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Tuesday, 4 April, 2000, 16:56 GMT 17:56 UK
Dental x-rays 'give heart attack warning'
Dental x-rays could highlight heart attack danger
Routine dental x-rays could provide accurate early-warning of heart attack and stroke risk, say researchers.

Signs of calcium build-up in the carotid arteries - large blood vessels on either side of the neck - can be revealed by wide-angle images taken to show the condition of teeth and surrounding bone.

The carotid arteries carry blood from the heart to the brain and clogged arteries are a key cause of cardiovascular - heart and brain - disease but are often not detected in time.

The information from the x-rays could therefore provide a vital predictor of whether a person is at risk of heart attack or stroke.

Researchers from the University at Buffalo School of Dental Medicine carried out the study by looking at the Pima Indians of Arizona, who have high incidence of Type II diabetes and low rates of smoking.

Type II diabetes and smoking both increase the risk of heart disease and stroke.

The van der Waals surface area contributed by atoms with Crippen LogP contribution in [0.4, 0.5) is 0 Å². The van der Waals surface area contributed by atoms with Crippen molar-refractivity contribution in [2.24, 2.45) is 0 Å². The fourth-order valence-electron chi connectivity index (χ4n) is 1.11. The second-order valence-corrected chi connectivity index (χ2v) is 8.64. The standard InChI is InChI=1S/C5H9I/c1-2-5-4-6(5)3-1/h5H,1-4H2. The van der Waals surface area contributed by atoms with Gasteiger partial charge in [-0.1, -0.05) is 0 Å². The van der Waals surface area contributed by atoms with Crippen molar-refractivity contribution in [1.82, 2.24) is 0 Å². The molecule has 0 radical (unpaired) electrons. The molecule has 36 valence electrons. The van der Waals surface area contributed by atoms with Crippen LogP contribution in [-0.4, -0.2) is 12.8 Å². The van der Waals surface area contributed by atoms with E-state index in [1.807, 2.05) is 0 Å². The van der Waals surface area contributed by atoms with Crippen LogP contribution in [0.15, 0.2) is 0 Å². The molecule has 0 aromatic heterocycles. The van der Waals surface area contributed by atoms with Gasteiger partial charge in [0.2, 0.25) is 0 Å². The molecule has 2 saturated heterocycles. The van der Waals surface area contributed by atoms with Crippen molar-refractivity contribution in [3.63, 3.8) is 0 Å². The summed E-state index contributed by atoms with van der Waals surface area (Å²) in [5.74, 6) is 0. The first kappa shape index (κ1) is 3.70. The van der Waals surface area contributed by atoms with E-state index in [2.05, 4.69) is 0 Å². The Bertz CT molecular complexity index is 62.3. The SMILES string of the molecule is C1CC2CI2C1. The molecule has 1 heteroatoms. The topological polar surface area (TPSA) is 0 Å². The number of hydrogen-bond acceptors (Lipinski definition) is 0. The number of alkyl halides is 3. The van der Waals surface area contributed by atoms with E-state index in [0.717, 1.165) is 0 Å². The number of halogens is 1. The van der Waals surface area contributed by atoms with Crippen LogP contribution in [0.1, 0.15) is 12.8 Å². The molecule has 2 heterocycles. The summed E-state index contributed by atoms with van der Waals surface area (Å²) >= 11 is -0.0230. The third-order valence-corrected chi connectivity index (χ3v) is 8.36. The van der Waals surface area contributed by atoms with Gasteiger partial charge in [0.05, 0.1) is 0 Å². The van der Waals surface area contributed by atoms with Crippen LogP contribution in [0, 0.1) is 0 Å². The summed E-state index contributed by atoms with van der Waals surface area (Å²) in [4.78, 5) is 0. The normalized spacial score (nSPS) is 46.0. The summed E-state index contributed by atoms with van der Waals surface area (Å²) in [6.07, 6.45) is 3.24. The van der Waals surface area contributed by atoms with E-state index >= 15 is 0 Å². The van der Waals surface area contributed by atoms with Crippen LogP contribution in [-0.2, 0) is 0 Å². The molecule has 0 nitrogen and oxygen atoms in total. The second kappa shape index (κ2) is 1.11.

Dental x-rays taken between 1983 and 1990 were compared with death statistics available up to 1998 and other information.


They looked at 818 participants for evidence of calcification - a build-up of calcium - in the arteries.

Calcification was found in 7.5% of the study group, while calcified plaque is found in only about 3% of the general population.

Comparing calcification with the cause of death, they found that people with plaque in the carotid arteries were twice as likely to die from heart attack or stroke as those with no plaque.

Dr Laurie Carter, at the university, told the International Association for Dental Research: "Results of this study move us closer to the use of panoramic dental radiographs as a screening tool for all cardiovascular disease."

The Stroke Association said it understood dental x-rays were done differently in the UK and that they did not show the carotid arteries as a result. Ultrasound scans already available showed up dangerous build-up in the arteries.

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